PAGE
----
I’ve been in technical communications field for eight years now—first as a technical editor for six years, and currently as a technical writer for two years and counting. Regardless of what kind of products I was reading or writing about, or which company I was working for, the core skills remained the same. And I believe those skills have strengthened my work as a fiction writer as well.
Here are some of things technical editing and writing has taught me:
Pay attention to word choice and repetition.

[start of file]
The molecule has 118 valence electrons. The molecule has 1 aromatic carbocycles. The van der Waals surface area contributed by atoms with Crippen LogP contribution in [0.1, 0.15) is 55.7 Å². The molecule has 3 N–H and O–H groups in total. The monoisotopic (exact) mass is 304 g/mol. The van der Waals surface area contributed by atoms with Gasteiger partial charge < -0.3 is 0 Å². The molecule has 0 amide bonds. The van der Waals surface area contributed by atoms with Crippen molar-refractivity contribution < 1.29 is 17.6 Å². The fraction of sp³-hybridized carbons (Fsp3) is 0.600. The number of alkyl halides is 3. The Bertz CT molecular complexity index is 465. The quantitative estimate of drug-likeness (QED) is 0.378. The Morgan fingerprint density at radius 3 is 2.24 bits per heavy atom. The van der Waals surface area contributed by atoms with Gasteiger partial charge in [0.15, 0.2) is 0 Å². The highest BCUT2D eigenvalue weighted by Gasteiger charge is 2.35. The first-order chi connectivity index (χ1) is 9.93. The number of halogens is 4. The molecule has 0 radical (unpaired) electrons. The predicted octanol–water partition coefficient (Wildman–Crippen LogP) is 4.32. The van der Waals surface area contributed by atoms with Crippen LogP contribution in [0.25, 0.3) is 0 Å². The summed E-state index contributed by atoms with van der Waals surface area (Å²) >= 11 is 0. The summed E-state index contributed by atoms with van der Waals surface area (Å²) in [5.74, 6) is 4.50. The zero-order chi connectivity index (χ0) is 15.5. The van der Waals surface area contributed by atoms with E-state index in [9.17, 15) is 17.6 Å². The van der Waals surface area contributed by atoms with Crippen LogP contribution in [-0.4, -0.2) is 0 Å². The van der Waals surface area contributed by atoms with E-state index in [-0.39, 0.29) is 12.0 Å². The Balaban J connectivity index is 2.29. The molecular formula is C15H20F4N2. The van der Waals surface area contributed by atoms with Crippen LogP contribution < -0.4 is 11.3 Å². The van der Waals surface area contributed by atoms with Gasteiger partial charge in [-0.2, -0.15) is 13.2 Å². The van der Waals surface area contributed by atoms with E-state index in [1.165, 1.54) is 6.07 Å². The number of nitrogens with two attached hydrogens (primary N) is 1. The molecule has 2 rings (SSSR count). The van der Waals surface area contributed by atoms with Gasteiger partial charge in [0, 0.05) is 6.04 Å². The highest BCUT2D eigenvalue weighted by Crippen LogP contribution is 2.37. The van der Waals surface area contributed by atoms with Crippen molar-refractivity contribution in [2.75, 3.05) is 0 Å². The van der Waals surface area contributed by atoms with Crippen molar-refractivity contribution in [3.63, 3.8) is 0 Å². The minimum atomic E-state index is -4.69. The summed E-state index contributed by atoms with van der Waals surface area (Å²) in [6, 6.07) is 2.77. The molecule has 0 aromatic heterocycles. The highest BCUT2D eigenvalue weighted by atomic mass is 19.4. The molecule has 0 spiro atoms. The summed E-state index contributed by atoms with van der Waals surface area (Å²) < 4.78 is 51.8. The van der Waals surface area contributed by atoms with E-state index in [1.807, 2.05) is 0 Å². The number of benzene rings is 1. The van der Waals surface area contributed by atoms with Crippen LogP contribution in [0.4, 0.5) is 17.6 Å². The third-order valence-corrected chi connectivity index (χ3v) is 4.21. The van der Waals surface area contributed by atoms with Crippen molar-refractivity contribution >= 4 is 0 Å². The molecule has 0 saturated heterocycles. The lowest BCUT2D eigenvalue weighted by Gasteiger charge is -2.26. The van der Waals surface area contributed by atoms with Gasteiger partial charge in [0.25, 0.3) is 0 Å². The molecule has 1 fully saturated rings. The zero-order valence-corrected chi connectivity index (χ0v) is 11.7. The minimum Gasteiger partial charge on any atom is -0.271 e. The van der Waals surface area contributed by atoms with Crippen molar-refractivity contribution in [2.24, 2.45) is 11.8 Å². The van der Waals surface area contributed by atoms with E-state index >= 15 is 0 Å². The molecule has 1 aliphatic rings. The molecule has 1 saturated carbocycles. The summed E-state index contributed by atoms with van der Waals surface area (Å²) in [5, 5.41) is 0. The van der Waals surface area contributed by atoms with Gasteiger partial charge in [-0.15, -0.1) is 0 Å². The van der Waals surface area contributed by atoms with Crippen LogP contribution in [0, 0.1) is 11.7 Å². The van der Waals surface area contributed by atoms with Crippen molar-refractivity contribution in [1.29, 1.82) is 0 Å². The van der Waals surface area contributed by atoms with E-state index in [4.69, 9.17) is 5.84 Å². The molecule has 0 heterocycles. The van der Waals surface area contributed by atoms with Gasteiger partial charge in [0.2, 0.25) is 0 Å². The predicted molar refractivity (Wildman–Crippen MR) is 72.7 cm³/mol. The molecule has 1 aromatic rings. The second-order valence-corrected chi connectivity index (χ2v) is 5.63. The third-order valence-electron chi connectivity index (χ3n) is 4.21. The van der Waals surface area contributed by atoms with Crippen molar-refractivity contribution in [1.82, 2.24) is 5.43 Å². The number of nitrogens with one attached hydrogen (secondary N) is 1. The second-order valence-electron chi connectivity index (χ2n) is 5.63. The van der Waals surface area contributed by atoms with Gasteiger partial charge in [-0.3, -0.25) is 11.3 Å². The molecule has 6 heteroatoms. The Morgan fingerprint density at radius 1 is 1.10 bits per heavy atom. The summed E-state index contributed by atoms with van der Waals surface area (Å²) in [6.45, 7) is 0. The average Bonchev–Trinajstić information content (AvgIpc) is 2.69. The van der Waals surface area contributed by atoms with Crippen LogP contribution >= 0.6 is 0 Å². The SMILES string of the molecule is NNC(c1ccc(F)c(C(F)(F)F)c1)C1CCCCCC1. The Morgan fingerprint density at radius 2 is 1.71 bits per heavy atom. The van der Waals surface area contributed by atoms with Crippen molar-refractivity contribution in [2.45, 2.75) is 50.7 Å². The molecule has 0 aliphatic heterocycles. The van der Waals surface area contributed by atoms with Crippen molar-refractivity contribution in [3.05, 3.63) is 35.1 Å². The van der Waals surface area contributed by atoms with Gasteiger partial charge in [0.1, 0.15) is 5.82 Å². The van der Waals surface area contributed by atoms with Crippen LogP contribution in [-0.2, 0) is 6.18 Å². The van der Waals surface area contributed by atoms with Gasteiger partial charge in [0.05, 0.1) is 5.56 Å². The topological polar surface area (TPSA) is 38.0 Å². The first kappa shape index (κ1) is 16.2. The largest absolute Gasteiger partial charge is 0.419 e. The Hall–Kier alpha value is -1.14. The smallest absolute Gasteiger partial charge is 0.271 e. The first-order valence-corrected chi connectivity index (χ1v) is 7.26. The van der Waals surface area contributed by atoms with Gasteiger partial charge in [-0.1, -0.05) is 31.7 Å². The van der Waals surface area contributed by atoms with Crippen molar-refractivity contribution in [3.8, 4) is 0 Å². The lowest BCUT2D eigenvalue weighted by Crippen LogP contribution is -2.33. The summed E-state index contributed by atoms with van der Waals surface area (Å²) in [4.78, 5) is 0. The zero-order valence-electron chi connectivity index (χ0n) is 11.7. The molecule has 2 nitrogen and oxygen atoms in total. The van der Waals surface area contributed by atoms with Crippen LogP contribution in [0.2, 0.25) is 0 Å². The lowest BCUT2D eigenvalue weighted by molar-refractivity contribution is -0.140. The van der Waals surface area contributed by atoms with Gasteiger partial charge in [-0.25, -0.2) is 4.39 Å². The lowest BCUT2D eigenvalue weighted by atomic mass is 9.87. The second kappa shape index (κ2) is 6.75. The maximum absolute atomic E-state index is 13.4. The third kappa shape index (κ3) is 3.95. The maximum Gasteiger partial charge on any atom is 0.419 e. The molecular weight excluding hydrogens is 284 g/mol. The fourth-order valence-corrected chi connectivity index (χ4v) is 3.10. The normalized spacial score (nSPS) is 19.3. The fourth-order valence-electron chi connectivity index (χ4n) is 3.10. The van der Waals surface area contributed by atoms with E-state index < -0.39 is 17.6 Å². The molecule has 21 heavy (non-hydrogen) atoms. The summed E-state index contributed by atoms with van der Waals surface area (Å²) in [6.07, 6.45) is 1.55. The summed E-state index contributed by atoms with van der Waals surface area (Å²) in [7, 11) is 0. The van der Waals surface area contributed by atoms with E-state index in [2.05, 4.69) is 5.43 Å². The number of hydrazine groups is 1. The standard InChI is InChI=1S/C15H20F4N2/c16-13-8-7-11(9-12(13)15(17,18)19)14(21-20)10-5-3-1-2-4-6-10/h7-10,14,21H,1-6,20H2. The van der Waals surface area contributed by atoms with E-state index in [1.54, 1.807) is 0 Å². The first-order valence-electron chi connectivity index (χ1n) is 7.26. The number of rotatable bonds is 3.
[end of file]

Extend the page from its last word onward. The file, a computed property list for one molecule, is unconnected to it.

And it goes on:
To write in what’s called global English, the key is to use as few words as possible to make a point, and use those same words consistently. While brevity is not usually a problem for me, noticing word usage was a skill developed over time. See, when you’re installing software, for example, you want to “Click the button” or “Tap the button” if it’s a touch screen. If you pepper the document with “Select the button” or “Hit the button” just to spice it up, that’s going to increase your translation costs and potentially muddy the meaning of your words.